Date of Award
Doctor of Philosophy (PhD)
Influenza A viruses (IAV) are a major human and environmental pathogen. IAV successfully infects a diverse host range and adaptation of new viral strains to humans may cause pandemic events with high morbidity and mortality. As a member of the Orthomyxoviridae family, IAV inherently possesses a segmented genome, which enables a process of segment transmission between viruses following cellular co-infection, a process termed reassortment. The high rate of IAV mutation and continued co-circulation of diverse viral strains in divergent host species leads to the persistent prospect for emergence of new IAV with pandemic potential. Therefore, it is of great importance to understand the viral and host factors that restrict and promote the generation of emergent virus strains, their potential for pathogenesis, and discover novel mechanistic countermeasures against IAV, including improved vaccination and targeted therapeutic strategies.
Human and avian IAV co-circulate and occasionally co-infect the same host, leading to the potential for generation of novel genome constellations following reassortment. The specific host and viral molecular determinants that allow replication of reassortant progeny virus are not well defined. Here, I show that the viral genetic context and host cell in which reassortment occurs determine the potential for genetic diversity derived from multiple distantly related strains. Importantly, we identify single gene reassortants between a North American avian strain and the 2009 pandemic H1N1 virus that are capable of causing disease in mammals and replicate in a human cell line as well as induce the production of several pro-inflammatory cytokines linked to severe disease outcomes. Additionally, utilizing a different viral genetic background, I show that the reassortment potential is regulated by species and cell type specific differences in viral replication due to augmented viral polymerase function dependent on the identity of a single amino acid in the PA protein. Together, these studies provide evidence that context- dependent compatibility between both viral and host factors determine the possibility for generation of novel reassortant genome constellations and regulate their potential for replication and transmission in new host species.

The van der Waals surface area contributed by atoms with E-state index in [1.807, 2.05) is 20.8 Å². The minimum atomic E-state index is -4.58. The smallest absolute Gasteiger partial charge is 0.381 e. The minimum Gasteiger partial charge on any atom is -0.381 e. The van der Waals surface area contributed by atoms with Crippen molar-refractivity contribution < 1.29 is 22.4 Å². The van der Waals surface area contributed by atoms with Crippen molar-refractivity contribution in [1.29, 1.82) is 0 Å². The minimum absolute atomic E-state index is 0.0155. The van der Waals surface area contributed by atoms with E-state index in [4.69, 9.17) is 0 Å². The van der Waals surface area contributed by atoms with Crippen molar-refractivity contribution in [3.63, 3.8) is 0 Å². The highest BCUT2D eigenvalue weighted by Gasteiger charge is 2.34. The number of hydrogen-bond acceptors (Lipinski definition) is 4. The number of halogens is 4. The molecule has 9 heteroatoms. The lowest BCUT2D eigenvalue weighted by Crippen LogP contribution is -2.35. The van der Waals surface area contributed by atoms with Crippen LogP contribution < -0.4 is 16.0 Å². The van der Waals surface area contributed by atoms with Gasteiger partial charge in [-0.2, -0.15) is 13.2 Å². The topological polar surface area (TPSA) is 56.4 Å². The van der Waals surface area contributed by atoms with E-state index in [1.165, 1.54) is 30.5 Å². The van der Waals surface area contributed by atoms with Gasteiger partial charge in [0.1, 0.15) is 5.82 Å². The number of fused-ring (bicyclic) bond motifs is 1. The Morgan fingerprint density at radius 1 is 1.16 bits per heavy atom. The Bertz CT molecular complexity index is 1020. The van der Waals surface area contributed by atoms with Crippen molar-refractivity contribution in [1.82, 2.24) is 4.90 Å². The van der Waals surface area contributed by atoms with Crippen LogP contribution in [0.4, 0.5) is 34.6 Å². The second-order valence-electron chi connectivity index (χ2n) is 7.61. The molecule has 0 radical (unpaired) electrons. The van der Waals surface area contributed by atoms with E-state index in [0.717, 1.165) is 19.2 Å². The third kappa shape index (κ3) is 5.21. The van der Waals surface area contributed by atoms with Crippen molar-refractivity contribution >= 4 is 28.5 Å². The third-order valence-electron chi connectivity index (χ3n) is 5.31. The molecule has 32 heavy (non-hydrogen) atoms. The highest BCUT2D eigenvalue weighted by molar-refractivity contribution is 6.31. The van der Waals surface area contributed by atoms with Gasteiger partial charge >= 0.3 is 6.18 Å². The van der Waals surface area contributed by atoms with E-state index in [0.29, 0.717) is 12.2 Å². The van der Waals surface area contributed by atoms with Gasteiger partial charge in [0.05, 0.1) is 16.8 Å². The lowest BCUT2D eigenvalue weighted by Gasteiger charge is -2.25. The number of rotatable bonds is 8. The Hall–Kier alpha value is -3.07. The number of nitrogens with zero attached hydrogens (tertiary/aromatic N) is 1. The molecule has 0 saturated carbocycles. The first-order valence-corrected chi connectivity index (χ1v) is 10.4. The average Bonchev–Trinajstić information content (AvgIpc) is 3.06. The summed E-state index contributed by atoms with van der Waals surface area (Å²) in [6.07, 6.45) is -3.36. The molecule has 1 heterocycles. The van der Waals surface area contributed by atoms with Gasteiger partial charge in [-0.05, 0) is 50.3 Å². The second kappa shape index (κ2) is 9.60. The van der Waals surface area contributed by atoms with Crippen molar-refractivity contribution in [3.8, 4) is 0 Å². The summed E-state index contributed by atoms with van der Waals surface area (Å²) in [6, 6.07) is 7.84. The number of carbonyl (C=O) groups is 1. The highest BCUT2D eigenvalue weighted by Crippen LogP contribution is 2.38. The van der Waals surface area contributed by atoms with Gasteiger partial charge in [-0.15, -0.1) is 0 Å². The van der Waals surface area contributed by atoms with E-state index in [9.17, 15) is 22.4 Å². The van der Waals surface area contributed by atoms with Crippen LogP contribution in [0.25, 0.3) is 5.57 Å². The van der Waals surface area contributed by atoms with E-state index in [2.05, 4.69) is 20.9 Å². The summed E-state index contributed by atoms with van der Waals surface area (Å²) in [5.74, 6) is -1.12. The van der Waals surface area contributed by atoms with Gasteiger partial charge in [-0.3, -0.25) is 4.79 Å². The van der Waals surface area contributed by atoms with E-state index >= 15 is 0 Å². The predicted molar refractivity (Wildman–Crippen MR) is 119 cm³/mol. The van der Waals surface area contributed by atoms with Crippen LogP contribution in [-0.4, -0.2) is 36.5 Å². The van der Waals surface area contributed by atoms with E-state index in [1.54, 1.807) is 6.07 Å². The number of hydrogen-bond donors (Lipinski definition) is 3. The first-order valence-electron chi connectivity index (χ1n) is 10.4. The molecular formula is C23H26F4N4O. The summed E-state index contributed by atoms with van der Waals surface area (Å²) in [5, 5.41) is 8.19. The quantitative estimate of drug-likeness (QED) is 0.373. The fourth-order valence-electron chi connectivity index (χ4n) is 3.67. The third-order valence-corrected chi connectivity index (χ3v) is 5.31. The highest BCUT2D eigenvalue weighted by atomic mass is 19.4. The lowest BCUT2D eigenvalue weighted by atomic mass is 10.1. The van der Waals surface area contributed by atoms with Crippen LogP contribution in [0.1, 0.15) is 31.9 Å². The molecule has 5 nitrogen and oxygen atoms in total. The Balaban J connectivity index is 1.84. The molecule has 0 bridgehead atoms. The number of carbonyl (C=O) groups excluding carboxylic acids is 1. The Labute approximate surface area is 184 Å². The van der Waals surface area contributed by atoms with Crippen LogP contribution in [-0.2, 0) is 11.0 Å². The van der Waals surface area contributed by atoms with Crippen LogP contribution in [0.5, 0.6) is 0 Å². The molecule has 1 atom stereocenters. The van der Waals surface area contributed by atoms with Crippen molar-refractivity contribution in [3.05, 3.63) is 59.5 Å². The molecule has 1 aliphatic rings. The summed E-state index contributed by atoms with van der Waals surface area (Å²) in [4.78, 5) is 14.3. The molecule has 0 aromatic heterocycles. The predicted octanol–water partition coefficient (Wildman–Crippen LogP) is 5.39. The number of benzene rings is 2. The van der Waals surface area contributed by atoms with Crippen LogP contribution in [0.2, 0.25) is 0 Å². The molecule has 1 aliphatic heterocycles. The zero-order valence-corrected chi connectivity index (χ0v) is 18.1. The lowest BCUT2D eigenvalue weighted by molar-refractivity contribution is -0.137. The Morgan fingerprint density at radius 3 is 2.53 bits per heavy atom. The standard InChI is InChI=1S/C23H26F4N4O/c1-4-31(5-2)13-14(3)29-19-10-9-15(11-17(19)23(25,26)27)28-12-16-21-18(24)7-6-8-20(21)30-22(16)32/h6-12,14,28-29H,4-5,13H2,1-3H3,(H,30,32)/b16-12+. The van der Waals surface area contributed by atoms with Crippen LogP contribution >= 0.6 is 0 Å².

Reassortment between IAV strains is likely dictated by the functional compatibility of vRNA segments bound by IAV nucleoprotein during genome packaging. I hypothesized that nucleoprotein (NP) scaffolds specific RNA elements that are required for genome packaging and interaction between viral RNA (vRNA) genome segments. Therefore, I sought to determine the functional consequences of genome architecture on genome packaging and for the first time determine the nucleotide-resolution landscape of NP-vRNA interactions in infected cells. We utilized Photoactivatable Ribonucleoside-Enhanced Crosslinking and Immunoprecipitation (PAR-CLIP) coupled to next-generation sequencing to determine the specific interaction sites of vRNA bound by NP. We then interrogated the functional importance of regions of vRNA bound or unbound by NP and identified a number of potentially structured RNA features required for efficient genome packaging and virus propagation. These studies provide a framework for understanding the multifactorial restrictions of IAV reassortment and potential for generation of novel genome constellations with pandemic potential. Finally, these studies expand our understanding of how viral and host determinants shape the possible evolutionary trajectories of IAV through reassortment and required genetic elements needed for genome assembly.
Chair and Committee
Gaya Amarasinghe, Michael Diamond, Sebla Kutluay, Deborah Lenschow,
Williams, Graham Devin, "Influenza A virus Genomic Reassortment and Packaging" (2017). Arts & Sciences Electronic Theses and Dissertations. 1195.
Permanent URL: https://doi.org/10.7936/K7PG1R4J